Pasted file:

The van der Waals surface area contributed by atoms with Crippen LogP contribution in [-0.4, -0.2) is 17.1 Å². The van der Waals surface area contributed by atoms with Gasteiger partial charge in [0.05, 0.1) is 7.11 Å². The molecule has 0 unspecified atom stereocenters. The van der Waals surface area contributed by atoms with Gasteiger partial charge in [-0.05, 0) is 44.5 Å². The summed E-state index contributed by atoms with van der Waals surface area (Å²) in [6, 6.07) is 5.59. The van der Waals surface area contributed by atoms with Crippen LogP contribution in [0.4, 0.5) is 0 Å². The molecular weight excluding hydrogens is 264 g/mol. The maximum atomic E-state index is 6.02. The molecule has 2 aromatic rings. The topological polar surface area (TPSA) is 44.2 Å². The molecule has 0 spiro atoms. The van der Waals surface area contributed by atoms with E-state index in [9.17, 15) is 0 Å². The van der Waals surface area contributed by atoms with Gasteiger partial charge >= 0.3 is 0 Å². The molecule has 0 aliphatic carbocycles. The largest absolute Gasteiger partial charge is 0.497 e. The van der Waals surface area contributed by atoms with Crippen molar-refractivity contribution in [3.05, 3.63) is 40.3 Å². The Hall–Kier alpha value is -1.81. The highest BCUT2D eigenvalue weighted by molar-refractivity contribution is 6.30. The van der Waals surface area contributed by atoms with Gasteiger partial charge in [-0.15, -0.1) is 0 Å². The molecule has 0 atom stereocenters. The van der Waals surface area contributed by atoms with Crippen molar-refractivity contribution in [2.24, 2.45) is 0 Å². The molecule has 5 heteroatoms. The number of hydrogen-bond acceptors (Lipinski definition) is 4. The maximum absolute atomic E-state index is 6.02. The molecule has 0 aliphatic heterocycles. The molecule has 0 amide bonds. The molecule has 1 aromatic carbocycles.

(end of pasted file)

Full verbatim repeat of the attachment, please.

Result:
The van der Waals surface area contributed by atoms with Crippen LogP contribution in [-0.4, -0.2) is 17.1 Å². The van der Waals surface area contributed by atoms with Gasteiger partial charge in [0.05, 0.1) is 7.11 Å². The molecule has 0 unspecified atom stereocenters. The van der Waals surface area contributed by atoms with Gasteiger partial charge in [-0.05, 0) is 44.5 Å². The summed E-state index contributed by atoms with van der Waals surface area (Å²) in [6, 6.07) is 5.59. The van der Waals surface area contributed by atoms with Crippen LogP contribution in [0.4, 0.5) is 0 Å². The molecular weight excluding hydrogens is 264 g/mol. The maximum atomic E-state index is 6.02. The molecule has 2 aromatic rings. The topological polar surface area (TPSA) is 44.2 Å². The molecule has 0 spiro atoms. The van der Waals surface area contributed by atoms with E-state index in [9.17, 15) is 0 Å². The van der Waals surface area contributed by atoms with Gasteiger partial charge >= 0.3 is 0 Å². The molecule has 0 aliphatic carbocycles. The largest absolute Gasteiger partial charge is 0.497 e. The van der Waals surface area contributed by atoms with Crippen molar-refractivity contribution in [3.05, 3.63) is 40.3 Å². The Hall–Kier alpha value is -1.81. The highest BCUT2D eigenvalue weighted by molar-refractivity contribution is 6.30. The van der Waals surface area contributed by atoms with Gasteiger partial charge in [-0.15, -0.1) is 0 Å². The molecule has 0 atom stereocenters. The van der Waals surface area contributed by atoms with Crippen molar-refractivity contribution in [2.24, 2.45) is 0 Å². The molecule has 5 heteroatoms. The number of hydrogen-bond acceptors (Lipinski definition) is 4. The maximum absolute atomic E-state index is 6.02. The molecule has 0 aliphatic heterocycles. The molecule has 0 amide bonds. The molecule has 1 aromatic carbocycles.